A recently patched vulnerability in Adobe's Flash Player could be used to steal Windows user credentials, Dutch security researcher Björn Ruytenberg has discovered.
The bug is a variant of an old vulnerability, CVE-2016-4271, which Adobe patched in September 2016.
That flaw could enable hackers to fool users into loading a Flash file that would connect to a remote SMB server and steal Windows credentials.
Adobe added new security measures in Flash Player version 23, but they can be bypassed, Ruytenberg found.
In a blog post, Ruytenberg said a hacker could override Flash making outbound connections to web links with Windows uniform naming convention file-like path names by loading a Flash file that makes requests to a remote server via HTTP or HTTPS.
“By setting the HTTP location header and an appropriate response code (eg 301, 302), this vulnerability can be used to redirect HTTP requests to a malicious SMB server,” he said.
In an example, the researcher described a scenario where a malicious Flash application as well as SMB server are hosted on a machine having the same IP address.
This Flash application runs on the victim's local machine in the remote sandbox. That is, the runtime prohibits local file system access but allows remote connections.
“Tracing back to the Win32 API, the functions affected by redirect-to-SMB reside in urlmon.dll. Hence, Internet Explorer and any third-party applications using them are vulnerable,” he said.
He said Adobe's cross-domain policy file, which dictates when a Flash client is allowed to load resources from a different domain other than the originating one, could be abused.
“The careful reader might notice that Adobe's definition, unlike HTTP CORS (referencing RFC6454), restricts itself to cross-domain data handling. More specifically, it does not take into account differing protocols," he said.
"This security mechanism should therefore be unrelated to our blocked attack: we are trying to redirect to SMB, a different protocol, on the same host."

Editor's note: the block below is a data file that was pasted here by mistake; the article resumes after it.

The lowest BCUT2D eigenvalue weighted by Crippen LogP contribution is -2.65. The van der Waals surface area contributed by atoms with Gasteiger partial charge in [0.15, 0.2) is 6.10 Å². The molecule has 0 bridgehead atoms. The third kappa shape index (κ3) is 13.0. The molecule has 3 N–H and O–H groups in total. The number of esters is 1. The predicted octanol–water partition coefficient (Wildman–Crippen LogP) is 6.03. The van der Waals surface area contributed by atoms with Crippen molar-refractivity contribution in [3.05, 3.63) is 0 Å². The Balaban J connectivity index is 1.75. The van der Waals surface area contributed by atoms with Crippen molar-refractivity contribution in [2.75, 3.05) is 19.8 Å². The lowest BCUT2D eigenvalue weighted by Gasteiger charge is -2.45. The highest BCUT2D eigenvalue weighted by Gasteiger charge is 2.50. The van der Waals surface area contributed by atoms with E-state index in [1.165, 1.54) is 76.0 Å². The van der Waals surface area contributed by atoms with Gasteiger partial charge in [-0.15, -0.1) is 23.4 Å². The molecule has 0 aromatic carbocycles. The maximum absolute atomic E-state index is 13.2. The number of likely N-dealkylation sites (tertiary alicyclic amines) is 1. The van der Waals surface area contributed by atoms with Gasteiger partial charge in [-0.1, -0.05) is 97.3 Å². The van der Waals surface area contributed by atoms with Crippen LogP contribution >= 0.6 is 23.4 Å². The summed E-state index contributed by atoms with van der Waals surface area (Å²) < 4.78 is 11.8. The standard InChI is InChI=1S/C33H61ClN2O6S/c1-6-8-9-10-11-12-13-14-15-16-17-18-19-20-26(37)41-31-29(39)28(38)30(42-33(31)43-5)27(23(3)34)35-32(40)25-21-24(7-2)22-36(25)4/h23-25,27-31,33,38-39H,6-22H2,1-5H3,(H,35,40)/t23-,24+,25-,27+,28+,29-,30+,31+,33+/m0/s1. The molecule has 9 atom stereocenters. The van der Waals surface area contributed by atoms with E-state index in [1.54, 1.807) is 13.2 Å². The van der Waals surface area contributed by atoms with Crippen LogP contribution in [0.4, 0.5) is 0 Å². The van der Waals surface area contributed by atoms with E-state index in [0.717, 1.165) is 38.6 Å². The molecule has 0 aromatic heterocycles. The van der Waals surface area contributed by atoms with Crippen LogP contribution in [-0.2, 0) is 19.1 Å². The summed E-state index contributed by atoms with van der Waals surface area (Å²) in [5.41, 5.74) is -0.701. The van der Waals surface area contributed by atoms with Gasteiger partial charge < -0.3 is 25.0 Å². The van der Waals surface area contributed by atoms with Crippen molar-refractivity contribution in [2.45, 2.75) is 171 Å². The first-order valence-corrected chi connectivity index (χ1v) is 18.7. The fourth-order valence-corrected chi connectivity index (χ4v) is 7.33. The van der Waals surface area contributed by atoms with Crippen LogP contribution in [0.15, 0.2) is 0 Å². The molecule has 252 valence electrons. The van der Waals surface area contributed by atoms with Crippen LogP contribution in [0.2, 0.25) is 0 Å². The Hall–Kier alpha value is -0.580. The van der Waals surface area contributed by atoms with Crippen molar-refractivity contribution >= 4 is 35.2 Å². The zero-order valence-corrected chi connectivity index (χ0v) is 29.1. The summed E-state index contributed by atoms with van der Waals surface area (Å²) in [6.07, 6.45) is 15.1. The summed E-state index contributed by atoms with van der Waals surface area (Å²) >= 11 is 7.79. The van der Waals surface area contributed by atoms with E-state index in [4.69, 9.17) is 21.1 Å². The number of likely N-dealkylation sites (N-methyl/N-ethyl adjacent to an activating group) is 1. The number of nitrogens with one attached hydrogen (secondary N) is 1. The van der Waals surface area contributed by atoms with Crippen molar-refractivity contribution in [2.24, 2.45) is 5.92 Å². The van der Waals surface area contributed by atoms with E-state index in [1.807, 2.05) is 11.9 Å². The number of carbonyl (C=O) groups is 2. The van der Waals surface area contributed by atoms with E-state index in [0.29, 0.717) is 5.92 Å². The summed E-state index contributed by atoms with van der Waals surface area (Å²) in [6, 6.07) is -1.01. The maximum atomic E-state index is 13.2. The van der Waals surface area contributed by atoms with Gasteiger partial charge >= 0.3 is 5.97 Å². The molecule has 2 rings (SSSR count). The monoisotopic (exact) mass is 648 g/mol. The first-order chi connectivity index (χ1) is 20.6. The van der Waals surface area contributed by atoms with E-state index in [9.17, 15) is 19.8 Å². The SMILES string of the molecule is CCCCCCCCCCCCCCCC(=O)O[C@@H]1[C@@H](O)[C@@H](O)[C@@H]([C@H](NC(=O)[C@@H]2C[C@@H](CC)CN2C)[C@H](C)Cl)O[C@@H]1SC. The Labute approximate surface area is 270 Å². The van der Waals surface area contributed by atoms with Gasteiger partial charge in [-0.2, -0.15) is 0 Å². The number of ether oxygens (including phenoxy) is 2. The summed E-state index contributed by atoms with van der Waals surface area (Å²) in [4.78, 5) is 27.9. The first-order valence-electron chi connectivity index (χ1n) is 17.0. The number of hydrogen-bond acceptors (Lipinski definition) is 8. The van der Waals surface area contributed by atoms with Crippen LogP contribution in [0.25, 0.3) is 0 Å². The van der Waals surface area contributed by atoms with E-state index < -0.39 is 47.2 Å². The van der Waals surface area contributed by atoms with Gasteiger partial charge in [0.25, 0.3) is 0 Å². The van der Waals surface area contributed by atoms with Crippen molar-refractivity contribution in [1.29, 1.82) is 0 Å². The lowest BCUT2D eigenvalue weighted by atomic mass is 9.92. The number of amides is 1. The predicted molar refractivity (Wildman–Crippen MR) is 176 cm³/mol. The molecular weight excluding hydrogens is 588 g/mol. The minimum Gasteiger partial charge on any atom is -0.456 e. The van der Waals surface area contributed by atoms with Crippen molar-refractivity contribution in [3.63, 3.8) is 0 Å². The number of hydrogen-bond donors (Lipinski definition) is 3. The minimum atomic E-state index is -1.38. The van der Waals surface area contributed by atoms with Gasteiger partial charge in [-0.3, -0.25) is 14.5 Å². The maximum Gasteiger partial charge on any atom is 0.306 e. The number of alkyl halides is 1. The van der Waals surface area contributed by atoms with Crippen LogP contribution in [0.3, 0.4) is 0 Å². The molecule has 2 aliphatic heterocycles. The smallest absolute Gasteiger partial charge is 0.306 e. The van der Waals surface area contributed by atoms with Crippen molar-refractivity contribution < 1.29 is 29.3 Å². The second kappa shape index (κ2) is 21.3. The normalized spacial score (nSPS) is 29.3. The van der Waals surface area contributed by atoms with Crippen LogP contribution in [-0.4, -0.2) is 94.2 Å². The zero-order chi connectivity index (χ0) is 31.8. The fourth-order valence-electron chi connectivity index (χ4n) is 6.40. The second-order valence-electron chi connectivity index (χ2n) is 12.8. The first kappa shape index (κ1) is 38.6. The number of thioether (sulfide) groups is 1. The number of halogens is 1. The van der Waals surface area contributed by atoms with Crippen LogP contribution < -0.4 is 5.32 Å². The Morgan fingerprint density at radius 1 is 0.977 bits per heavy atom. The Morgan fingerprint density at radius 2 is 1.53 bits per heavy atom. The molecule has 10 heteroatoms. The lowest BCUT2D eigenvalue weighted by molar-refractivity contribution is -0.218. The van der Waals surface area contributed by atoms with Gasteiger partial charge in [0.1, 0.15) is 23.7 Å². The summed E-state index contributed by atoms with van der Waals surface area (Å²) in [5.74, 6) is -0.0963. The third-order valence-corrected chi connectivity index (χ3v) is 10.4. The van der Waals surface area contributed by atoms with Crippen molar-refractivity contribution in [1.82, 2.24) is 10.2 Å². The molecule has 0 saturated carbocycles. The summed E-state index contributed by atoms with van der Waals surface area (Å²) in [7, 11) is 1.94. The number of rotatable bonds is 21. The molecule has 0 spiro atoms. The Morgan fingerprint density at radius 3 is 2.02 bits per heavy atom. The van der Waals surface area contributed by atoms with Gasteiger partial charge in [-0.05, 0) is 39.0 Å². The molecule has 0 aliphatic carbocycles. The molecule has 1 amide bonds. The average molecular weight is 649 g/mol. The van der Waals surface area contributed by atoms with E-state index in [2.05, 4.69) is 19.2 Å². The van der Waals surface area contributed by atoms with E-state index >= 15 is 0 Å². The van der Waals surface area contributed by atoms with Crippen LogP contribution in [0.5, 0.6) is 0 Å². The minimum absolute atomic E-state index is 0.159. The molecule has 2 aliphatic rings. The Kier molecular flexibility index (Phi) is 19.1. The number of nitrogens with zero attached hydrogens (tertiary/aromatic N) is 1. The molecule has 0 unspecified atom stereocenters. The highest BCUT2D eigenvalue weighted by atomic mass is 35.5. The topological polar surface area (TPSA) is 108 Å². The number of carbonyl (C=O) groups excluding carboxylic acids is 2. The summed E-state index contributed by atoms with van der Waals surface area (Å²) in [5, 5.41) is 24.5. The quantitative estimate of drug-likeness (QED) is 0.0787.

Ruytenberg said crossdomain.xml is being requested from the same host that serves the Flash application. By constructing a least-restrictive cross-domain policy, the researcher was able to establish an SMB connection from the victim's machine to a remote server.
From there a Python script called SMBTrap operates as a malicious SMB server, and captures any incoming requests along with the victim's user credentials.
Firefox as well as Internet Explorer are vulnerable to this kind of attack while Edge and Chrome aren't, he said. This also applies to all current versions of Microsoft Office. In addition, the flaw affects both remote and local-with-networking sandboxes.
Ruytenberg said having introduced new input validation measures, Flash Player 23 minimises potential attack vectors by rejecting any outbound requests for non-HTTP URLs.
“Quite unexpectedly, however, input validation is only done once: while the initial HTTP request is validated, consecutive redirects are not. Combined with the fact Flash is still susceptible to a known Windows vulnerability therefore effectively kills a seemingly solid approach," he said.
"This is unfortunate, and perhaps once again illustrates the underlying problem that platform-specific vulnerabilities need to be taken into account whenever possible."
The issue is fixed in Flash Player 184.108.40.206.